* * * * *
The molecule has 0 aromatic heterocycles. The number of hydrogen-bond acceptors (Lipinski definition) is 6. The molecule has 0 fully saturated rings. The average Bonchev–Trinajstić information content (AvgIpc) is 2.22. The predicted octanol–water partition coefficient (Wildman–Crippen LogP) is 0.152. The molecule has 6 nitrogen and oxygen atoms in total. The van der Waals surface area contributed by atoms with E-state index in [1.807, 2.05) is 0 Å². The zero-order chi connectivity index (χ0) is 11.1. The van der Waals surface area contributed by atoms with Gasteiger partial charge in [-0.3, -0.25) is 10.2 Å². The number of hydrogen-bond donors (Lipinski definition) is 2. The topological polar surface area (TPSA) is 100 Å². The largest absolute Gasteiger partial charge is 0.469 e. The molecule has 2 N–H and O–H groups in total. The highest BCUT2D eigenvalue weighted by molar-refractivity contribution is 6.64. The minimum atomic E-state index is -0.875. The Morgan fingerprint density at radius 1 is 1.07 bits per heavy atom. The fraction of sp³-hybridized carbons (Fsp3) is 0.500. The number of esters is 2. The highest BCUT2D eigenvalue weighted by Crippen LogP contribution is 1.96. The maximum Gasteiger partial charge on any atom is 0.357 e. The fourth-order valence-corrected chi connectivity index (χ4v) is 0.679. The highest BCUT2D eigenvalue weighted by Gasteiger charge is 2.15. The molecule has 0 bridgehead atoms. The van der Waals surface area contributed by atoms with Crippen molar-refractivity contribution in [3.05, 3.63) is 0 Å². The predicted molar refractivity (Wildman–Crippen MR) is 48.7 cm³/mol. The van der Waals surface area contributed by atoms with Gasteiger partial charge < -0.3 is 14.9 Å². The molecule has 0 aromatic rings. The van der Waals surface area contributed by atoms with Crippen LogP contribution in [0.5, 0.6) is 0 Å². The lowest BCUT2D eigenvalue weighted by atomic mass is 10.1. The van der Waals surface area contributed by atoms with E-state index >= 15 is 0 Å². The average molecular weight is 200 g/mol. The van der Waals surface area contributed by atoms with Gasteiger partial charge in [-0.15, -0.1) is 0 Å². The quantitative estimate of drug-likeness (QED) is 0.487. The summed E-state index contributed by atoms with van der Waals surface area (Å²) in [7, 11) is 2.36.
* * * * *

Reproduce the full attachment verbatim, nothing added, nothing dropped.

The molecule has 0 aromatic heterocycles. The number of hydrogen-bond acceptors (Lipinski definition) is 6. The molecule has 0 fully saturated rings. The average Bonchev–Trinajstić information content (AvgIpc) is 2.22. The predicted octanol–water partition coefficient (Wildman–Crippen LogP) is 0.152. The molecule has 6 nitrogen and oxygen atoms in total. The van der Waals surface area contributed by atoms with E-state index in [1.807, 2.05) is 0 Å². The zero-order chi connectivity index (χ0) is 11.1. The van der Waals surface area contributed by atoms with Gasteiger partial charge in [-0.3, -0.25) is 10.2 Å². The number of hydrogen-bond donors (Lipinski definition) is 2. The topological polar surface area (TPSA) is 100 Å². The largest absolute Gasteiger partial charge is 0.469 e. The molecule has 2 N–H and O–H groups in total. The highest BCUT2D eigenvalue weighted by molar-refractivity contribution is 6.64. The minimum atomic E-state index is -0.875. The Morgan fingerprint density at radius 1 is 1.07 bits per heavy atom. The fraction of sp³-hybridized carbons (Fsp3) is 0.500. The number of esters is 2. The highest BCUT2D eigenvalue weighted by Crippen LogP contribution is 1.96. The maximum Gasteiger partial charge on any atom is 0.357 e. The fourth-order valence-corrected chi connectivity index (χ4v) is 0.679. The highest BCUT2D eigenvalue weighted by Gasteiger charge is 2.15. The molecule has 0 bridgehead atoms. The van der Waals surface area contributed by atoms with Crippen molar-refractivity contribution in [3.05, 3.63) is 0 Å². The predicted molar refractivity (Wildman–Crippen MR) is 48.7 cm³/mol. The van der Waals surface area contributed by atoms with Gasteiger partial charge < -0.3 is 14.9 Å². The molecule has 0 aromatic rings. The van der Waals surface area contributed by atoms with Crippen LogP contribution in [0.5, 0.6) is 0 Å². The lowest BCUT2D eigenvalue weighted by atomic mass is 10.1. The van der Waals surface area contributed by atoms with E-state index >= 15 is 0 Å². The average molecular weight is 200 g/mol. The van der Waals surface area contributed by atoms with Gasteiger partial charge in [-0.15, -0.1) is 0 Å². The quantitative estimate of drug-likeness (QED) is 0.487. The summed E-state index contributed by atoms with van der Waals surface area (Å²) in [7, 11) is 2.36.